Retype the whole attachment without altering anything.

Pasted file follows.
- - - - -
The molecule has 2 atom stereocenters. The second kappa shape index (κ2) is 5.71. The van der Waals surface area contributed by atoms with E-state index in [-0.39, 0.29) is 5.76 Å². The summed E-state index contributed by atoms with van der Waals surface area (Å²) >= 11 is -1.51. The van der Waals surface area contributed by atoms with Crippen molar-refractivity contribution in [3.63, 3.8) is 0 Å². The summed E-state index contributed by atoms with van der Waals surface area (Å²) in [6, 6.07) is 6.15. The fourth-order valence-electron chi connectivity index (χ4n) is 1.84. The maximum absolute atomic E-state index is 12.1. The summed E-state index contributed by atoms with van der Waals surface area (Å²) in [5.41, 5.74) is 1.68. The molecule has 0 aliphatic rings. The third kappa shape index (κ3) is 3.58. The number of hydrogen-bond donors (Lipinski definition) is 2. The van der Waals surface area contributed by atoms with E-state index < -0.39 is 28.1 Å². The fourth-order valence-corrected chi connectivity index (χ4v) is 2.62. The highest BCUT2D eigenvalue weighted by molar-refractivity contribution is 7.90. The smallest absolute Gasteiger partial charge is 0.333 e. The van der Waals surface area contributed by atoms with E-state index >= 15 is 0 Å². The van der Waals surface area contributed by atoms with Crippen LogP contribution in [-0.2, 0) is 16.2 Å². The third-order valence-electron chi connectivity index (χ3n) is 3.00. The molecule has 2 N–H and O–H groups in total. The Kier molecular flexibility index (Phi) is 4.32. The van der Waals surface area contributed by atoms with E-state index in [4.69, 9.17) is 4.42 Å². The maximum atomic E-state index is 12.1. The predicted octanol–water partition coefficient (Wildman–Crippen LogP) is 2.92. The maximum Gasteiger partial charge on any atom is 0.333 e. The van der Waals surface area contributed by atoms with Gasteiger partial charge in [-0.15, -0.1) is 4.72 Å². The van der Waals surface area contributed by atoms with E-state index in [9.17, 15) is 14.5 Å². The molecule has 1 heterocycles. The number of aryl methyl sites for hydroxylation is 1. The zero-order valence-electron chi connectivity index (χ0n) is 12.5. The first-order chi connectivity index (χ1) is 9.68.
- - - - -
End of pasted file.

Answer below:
The molecule has 2 atom stereocenters. The second kappa shape index (κ2) is 5.71. The van der Waals surface area contributed by atoms with E-state index in [-0.39, 0.29) is 5.76 Å². The summed E-state index contributed by atoms with van der Waals surface area (Å²) >= 11 is -1.51. The van der Waals surface area contributed by atoms with Crippen molar-refractivity contribution in [3.63, 3.8) is 0 Å². The summed E-state index contributed by atoms with van der Waals surface area (Å²) in [6, 6.07) is 6.15. The fourth-order valence-electron chi connectivity index (χ4n) is 1.84. The maximum absolute atomic E-state index is 12.1. The summed E-state index contributed by atoms with van der Waals surface area (Å²) in [5.41, 5.74) is 1.68. The molecule has 0 aliphatic rings. The third kappa shape index (κ3) is 3.58. The number of hydrogen-bond donors (Lipinski definition) is 2. The van der Waals surface area contributed by atoms with E-state index < -0.39 is 28.1 Å². The fourth-order valence-corrected chi connectivity index (χ4v) is 2.62. The highest BCUT2D eigenvalue weighted by molar-refractivity contribution is 7.90. The smallest absolute Gasteiger partial charge is 0.333 e. The van der Waals surface area contributed by atoms with E-state index >= 15 is 0 Å². The van der Waals surface area contributed by atoms with Crippen LogP contribution in [-0.2, 0) is 16.2 Å². The third-order valence-electron chi connectivity index (χ3n) is 3.00. The molecule has 2 N–H and O–H groups in total. The Kier molecular flexibility index (Phi) is 4.32. The van der Waals surface area contributed by atoms with E-state index in [4.69, 9.17) is 4.42 Å². The maximum atomic E-state index is 12.1. The predicted octanol–water partition coefficient (Wildman–Crippen LogP) is 2.92. The maximum Gasteiger partial charge on any atom is 0.333 e. The van der Waals surface area contributed by atoms with Gasteiger partial charge in [-0.15, -0.1) is 4.72 Å². The van der Waals surface area contributed by atoms with E-state index in [9.17, 15) is 14.5 Å². The molecule has 1 heterocycles. The number of aryl methyl sites for hydroxylation is 1. The zero-order valence-electron chi connectivity index (χ0n) is 12.5. The first-order chi connectivity index (χ1) is 9.68.